Tips from the Treasurer

    Treasurer Jim Chalmers’ essay offered an even broader assessment of the economic landscape. The starting point was the proposition that policymakers failed to learn their lessons after the global financial crisis (GFC). Not only did this leave Australia vulnerable to further crises such as the pandemic and the subsequent inflationary breakout, but we were also ill-prepared to deal with a list of longer-running problems including skills shortages, energy market “chaos”, stagnant wages, stalled investment and an aged care crisis. The required response comprises an “orderly energy and climate transition”, a “more resilient and adaptable economy”, and “growth that puts equality and equal opportunity at the centre”. These are to be delivered by what the Treasurer calls a “new values-based capitalism”, including three sets of policy initiatives:

    • Strengthened institutions and capacity, comprising enhanced intergenerational reports and tax expenditure statements, a “renovated” RBA and a “renewed and revitalised” Productivity Commission.
    • Renewed and restructured markets, including a “new sustainable finance architecture”
    • Greater coordination and co-investment, building on the example of the Clean Energy Finance Corporation.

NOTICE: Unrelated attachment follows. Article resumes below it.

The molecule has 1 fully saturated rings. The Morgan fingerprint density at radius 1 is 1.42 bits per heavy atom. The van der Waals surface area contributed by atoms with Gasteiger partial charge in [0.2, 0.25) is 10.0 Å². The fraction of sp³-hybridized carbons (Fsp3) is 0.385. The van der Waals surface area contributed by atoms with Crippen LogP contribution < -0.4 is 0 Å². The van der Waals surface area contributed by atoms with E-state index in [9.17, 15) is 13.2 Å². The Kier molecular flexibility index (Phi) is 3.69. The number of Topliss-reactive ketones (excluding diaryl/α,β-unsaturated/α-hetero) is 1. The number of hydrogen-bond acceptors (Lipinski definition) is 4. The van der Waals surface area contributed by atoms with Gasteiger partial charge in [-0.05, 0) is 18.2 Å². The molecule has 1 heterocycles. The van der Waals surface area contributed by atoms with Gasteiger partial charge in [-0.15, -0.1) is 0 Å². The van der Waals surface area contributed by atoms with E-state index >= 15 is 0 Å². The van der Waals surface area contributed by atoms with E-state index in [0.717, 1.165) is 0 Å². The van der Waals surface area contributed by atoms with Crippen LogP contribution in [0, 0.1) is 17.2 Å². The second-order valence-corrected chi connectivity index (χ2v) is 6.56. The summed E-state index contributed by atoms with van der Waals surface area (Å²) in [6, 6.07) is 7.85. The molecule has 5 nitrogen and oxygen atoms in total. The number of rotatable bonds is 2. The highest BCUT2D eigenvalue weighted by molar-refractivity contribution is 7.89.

It is notable that these policy prescriptions — at least on the surface — while interesting, appear modest relative to the catalogue of challenges, thereby making for an interesting contrast with the ambition of some of the Article IV’s suggestions. Of course, the Treasurer could reasonably respond that many of the latter are politically unrealistic. But that gets to the heart of the challenge yet to be met by every post-GFC Australian government — how to convince a sceptical electorate of the case for major reform. A task potentially made even more challenging when higher prices and higher interest rates are squeezing a large proportion of that same electorate. Presumably, institutional reform is intended to do some of the required heavy lifting here. Yet the reaction to the realities set out in the latest Tax Expenditures and Insights Statement, for example, suggest no quick fix is available.